“Under Petrino last season, the first quarter was when these guys pretended to care. The second quarter was when they quit
    pretending. Louisville gave up a combined 82 points in the second quarter of its final four games against Clemson, Syracuse, North Carolina State and Kentucky.”

    ND may not have steamrolled the Cards as many of us expected, but the win was against a team that no way resembles last
    years squad that was abandoned by Petrino.

    1. Fitz, As a retired public high school teacher I have to say that when the kids find out a teacher doesn’t care about them, or the institution the teacher works for, they stop caring about that teacher and that class. Always! I saw that a hundred times! I don’t know if Petrino cared much for his players, but he sure didn’t care much, or even respect, the institutions (plural) he worked for. And the kids can smell it a mile away.

      Satterfield is a complete contrast on both counts – he obviously cares about his players on a personal level…I could see that just by watching the ACC Network during my dialysis sessions… and his commitment to the Institutions he has worked for was just as obvious…so to see such a dramatic turnaround is no surprise to me. In fact, I would not be surprised if the Cardinals end up in a bowl this year. Won’t be a surprise to the ESPN analysts either: they said as much Monday night. Sometimes it’s more about being authentic as a person than about knowing the X’s and O’s.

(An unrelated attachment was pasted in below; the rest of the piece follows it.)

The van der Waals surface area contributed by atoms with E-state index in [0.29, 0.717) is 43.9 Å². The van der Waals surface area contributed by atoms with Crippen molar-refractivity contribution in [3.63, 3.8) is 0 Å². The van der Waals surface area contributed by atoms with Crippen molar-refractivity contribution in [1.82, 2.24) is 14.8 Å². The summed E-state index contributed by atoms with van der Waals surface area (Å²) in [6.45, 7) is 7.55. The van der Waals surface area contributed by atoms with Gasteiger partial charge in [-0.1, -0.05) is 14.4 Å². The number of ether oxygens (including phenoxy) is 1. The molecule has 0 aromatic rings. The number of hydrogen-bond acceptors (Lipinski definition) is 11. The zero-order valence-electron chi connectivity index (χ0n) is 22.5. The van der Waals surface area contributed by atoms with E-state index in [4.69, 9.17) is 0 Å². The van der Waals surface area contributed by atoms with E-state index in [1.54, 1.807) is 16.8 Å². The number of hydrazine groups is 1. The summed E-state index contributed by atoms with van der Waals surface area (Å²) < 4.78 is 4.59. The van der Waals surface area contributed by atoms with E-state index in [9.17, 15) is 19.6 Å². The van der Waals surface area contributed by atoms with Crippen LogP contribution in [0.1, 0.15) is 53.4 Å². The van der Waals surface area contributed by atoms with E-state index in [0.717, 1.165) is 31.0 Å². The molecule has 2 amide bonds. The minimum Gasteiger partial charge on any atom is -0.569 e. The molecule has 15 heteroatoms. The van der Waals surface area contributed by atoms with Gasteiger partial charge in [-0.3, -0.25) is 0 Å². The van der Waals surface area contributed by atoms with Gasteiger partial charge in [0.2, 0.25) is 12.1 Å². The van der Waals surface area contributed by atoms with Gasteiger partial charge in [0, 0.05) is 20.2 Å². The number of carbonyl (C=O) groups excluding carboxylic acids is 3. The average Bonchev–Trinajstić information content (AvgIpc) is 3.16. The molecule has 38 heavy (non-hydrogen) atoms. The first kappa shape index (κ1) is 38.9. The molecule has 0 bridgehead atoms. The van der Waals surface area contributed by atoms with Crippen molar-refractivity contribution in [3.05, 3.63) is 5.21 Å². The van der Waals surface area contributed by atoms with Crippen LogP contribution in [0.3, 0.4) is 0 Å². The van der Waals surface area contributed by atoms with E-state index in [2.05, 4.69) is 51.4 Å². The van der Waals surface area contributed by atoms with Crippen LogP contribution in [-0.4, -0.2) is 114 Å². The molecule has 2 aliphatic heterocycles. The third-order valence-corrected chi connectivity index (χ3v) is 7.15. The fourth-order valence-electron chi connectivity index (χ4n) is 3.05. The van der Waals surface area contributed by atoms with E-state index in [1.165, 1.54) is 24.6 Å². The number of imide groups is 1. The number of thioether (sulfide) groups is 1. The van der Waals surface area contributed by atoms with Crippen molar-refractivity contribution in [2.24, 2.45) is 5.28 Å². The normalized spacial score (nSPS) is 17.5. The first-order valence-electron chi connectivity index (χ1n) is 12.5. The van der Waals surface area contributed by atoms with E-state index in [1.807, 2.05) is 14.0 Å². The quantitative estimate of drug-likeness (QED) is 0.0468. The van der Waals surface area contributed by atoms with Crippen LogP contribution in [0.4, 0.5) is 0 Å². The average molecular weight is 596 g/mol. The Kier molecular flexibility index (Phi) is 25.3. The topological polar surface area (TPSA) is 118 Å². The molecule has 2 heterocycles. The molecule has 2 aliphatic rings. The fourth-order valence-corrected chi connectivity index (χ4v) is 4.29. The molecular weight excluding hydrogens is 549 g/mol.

BGC ’77 ’82

  2. Brad , it’s a win , we’ll all take it. But , like the posters comments below with exception to a couple of trolls and BGC #6 point love fest of Louisville coach Satterfield — comments below are on target of what transpired in Kentucky horse country on Labor Day 9/2/19. Lot’s of work to be done. I’ll just add one thing —saw no huge improvement from loss to Clemson. Saw no speed/explosive plays. Book looked sub par , hopefully he doesn’t succumb to 2nd year let down under Kelly regime–like the others did. I liked the efforts of Drew White , Wu at rover and Hamilton getting in on the action. Where was Bilal ? Did he at least get an assisted tackle ? Where was the long ball try from Book–which was worked on in spring/fall camps ? I put Chip long on that—Keys and Lenzy with elite speed not a factor in game one. The talk after Clemson loss—was Irish lacking speed/explosive plays. This is not a “rebuild” season — It’s a “reload” season. Go Irish.